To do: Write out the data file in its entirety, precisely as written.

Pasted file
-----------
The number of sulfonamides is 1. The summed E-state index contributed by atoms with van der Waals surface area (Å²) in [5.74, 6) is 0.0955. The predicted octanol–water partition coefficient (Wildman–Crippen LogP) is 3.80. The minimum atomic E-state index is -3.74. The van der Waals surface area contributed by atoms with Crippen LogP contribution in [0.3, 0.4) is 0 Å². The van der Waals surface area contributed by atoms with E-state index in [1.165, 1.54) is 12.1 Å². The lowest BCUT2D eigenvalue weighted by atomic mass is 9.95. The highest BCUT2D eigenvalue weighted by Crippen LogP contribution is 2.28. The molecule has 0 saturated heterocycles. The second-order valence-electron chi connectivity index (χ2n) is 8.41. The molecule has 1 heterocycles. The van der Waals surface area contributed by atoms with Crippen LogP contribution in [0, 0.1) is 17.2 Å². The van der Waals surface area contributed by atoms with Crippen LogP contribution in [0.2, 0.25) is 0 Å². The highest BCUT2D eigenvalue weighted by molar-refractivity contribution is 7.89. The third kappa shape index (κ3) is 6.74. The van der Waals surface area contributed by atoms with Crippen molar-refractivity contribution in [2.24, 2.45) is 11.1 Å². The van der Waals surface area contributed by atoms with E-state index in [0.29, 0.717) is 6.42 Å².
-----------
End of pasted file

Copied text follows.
The number of sulfonamides is 1. The summed E-state index contributed by atoms with van der Waals surface area (Å²) in [5.74, 6) is 0.0955. The predicted octanol–water partition coefficient (Wildman–Crippen LogP) is 3.80. The minimum atomic E-state index is -3.74. The van der Waals surface area contributed by atoms with Crippen LogP contribution in [0.3, 0.4) is 0 Å². The van der Waals surface area contributed by atoms with E-state index in [1.165, 1.54) is 12.1 Å². The lowest BCUT2D eigenvalue weighted by atomic mass is 9.95. The highest BCUT2D eigenvalue weighted by Crippen LogP contribution is 2.28. The molecule has 0 saturated heterocycles. The second-order valence-electron chi connectivity index (χ2n) is 8.41. The molecule has 1 heterocycles. The van der Waals surface area contributed by atoms with Crippen LogP contribution in [0, 0.1) is 17.2 Å². The van der Waals surface area contributed by atoms with Crippen LogP contribution in [0.2, 0.25) is 0 Å². The highest BCUT2D eigenvalue weighted by molar-refractivity contribution is 7.89. The third kappa shape index (κ3) is 6.74. The van der Waals surface area contributed by atoms with Crippen molar-refractivity contribution in [2.24, 2.45) is 11.1 Å². The van der Waals surface area contributed by atoms with E-state index in [0.29, 0.717) is 6.42 Å².